Mia McIver began teaching as a lecturer at UC Irvine in 2010. A self-described “freeway flyer,” she would also teach classes at Loyola Marymount University at 8 a.m., speeding through Los Angeles traffic to teach classes at UC Irvine the same afternoon.
Mclver described how she has dealt with the tribulations of working as a lecturer at UC Irvine and later UC Los Angeles for over a decade. While she was eventually hired as a full-time lecturer at UCLA, Mclver was unable to obtain full-time work for over five years at UC Irvine.
“Every summer, my friends and colleagues would come to me, and let me know that there had been discussions among the program leadership, [and] that I might not be reappointed the next year,” Mclver said.
“These rumors were vague,” she continued. “They seemed unjustified, since I thought I was doing a pretty good job. And they were really scary, because I didn’t know what I was going to do if I didn’t have a job.”
According to McIver, the annual job uncertainty she faced was the result of continual employment as a lecturer, not a professor, meaning she was kept on short yearly or quarterly contracts that were not renewed until the last minute.
McIver recalled one incident at UCLA where she was set to have a performance review that would lead to a continuing appointment, but academic personnel tried to try to push back and delay it in retaliation to her taking parental leave to care for her newborn.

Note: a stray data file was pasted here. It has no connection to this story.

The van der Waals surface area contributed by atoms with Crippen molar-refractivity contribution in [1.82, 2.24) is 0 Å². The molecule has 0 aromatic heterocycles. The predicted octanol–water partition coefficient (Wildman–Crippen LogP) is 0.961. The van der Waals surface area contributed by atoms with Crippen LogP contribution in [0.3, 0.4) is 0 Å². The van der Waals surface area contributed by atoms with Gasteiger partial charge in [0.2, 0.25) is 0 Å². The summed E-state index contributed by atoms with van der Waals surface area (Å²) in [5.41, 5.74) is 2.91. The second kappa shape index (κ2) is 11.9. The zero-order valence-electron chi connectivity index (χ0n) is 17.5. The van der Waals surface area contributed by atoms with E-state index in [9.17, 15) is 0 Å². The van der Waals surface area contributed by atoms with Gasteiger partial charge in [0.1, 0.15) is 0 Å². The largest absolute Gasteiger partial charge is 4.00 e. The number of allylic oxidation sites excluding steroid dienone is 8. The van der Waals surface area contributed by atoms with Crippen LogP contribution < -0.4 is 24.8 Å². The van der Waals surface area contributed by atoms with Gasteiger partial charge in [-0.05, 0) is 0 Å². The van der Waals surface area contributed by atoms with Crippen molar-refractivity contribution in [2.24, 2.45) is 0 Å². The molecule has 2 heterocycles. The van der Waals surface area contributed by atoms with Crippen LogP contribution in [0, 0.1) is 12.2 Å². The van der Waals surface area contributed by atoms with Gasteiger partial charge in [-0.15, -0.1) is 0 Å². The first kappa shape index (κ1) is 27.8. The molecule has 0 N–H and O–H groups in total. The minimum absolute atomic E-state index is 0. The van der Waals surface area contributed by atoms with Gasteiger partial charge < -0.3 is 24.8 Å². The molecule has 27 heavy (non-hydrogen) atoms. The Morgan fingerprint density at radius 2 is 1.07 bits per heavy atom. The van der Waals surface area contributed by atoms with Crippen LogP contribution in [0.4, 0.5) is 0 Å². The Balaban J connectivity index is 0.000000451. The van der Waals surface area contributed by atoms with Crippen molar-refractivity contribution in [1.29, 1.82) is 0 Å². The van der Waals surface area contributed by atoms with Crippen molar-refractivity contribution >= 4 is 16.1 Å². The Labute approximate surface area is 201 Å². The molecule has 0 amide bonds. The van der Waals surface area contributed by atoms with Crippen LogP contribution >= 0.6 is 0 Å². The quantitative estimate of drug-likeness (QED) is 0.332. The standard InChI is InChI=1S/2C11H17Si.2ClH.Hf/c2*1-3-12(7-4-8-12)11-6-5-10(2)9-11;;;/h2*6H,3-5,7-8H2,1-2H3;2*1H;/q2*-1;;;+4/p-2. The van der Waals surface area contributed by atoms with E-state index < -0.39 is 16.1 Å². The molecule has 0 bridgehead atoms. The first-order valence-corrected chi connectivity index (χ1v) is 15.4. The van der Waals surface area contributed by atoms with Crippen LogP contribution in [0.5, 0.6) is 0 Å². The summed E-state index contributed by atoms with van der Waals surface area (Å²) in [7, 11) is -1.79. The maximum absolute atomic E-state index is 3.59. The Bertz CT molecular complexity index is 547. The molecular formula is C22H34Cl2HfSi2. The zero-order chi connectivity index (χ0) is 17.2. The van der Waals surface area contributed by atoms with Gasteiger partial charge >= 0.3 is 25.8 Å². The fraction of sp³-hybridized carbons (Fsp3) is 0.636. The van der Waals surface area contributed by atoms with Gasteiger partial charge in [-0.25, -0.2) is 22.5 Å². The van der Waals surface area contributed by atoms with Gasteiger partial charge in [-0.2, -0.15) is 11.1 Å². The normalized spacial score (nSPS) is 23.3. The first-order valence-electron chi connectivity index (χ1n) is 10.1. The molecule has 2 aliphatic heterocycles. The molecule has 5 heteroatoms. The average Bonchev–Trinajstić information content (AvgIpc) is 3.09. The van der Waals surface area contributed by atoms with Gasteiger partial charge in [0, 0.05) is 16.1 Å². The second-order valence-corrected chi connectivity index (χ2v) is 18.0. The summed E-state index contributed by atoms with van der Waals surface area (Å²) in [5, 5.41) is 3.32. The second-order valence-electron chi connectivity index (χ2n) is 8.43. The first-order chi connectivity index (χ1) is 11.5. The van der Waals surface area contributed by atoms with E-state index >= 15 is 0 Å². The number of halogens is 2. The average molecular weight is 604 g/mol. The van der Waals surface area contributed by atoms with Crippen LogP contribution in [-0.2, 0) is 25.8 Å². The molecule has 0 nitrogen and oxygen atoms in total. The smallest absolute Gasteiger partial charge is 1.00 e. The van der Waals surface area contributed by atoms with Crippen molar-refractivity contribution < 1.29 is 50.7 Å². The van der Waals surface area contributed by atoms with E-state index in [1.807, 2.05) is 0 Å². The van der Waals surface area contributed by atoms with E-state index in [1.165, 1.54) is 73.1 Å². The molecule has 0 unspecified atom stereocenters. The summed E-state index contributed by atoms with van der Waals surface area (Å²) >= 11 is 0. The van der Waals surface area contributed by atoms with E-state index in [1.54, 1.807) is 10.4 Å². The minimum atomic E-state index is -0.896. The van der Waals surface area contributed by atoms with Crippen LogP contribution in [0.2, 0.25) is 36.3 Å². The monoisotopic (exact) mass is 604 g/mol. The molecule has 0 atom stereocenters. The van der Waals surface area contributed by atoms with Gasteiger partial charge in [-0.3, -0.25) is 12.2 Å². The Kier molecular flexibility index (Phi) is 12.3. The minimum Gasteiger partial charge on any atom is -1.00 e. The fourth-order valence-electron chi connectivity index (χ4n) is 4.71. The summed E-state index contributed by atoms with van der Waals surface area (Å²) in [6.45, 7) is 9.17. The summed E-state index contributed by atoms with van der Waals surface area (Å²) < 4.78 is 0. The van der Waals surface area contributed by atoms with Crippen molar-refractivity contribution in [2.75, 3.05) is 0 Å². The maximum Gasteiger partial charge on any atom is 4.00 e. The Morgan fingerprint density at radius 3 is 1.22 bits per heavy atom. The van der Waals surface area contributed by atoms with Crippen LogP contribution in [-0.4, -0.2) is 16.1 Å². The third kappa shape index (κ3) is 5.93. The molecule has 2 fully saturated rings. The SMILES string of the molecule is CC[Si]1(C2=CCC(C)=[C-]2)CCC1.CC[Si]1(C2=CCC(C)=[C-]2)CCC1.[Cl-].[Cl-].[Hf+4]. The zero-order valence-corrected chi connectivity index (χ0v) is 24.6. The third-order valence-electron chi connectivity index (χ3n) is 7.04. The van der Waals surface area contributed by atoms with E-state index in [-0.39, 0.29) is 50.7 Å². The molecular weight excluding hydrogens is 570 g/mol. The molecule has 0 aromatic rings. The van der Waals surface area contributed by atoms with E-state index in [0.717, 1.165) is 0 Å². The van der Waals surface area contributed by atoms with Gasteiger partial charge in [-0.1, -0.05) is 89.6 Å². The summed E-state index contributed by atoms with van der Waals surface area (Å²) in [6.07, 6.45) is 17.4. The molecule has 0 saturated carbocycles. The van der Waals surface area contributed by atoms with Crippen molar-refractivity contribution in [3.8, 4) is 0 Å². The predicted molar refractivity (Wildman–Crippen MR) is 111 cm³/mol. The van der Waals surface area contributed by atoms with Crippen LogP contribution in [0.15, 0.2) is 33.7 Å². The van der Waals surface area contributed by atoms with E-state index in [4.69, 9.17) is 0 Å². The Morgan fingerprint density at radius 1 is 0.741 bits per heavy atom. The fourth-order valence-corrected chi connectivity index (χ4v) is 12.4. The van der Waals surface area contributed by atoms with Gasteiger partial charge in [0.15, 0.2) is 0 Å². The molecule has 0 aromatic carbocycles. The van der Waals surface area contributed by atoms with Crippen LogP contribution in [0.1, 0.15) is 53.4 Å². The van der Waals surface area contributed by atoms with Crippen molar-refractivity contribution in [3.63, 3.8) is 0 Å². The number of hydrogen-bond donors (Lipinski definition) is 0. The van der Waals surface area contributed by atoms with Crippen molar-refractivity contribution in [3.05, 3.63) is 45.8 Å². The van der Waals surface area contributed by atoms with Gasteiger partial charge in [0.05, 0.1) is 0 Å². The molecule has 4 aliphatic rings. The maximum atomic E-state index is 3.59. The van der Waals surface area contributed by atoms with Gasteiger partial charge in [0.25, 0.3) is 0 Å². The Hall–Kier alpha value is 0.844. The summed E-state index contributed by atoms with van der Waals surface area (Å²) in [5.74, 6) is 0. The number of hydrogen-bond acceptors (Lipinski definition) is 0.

“What they were essentially telling me was that … I’ve been a precarious, extremely contingent lecturer for more than a decade, and now they were going to retaliate against me and basically push back my promotion because I had had a baby,” she said. “It’s pretty incredible. And I have to say, that’s the least of it. I have seen gross disrespect, marginalization, wage theft and advocated to fix all of those things.”
Now, McIver is fighting to change that system as President of the University Council-American Federation of Teachers (UC-AFT), a union that represents lecturers and librarians across all University of California campuses.
After three years of bargaining and negotiations with UC management yielded little success, the UC-AFT is preparing for a strike. The union is fighting for a stable rehiring process and increased compensation, amongst other demands, and members of the union are ready to walk out of the classroom until an agreement is reached.
Three years ago, McIver helped lead what she called “the largest member engagement effort in UC-AFT history,” personally traveling to every UC campus to hold town halls and listening sessions. The union conducted extensive surveys and obtained data from the UC Office of the President to create proposals that would create their initial bargaining goals.
“Our demands, our goals, the changes are all coming from the voices of our members themselves — and that’s something that I’m really proud of,” McIver said.
After months of preparation, union and UC representatives finally met face to face for the first time on Apr. 17, 2019, formally beginning negotiations. Since then, the two parties have discussed 48 economic and non-economic articles and side letters, but the crux of negotiations centered around workload, pay and job stability.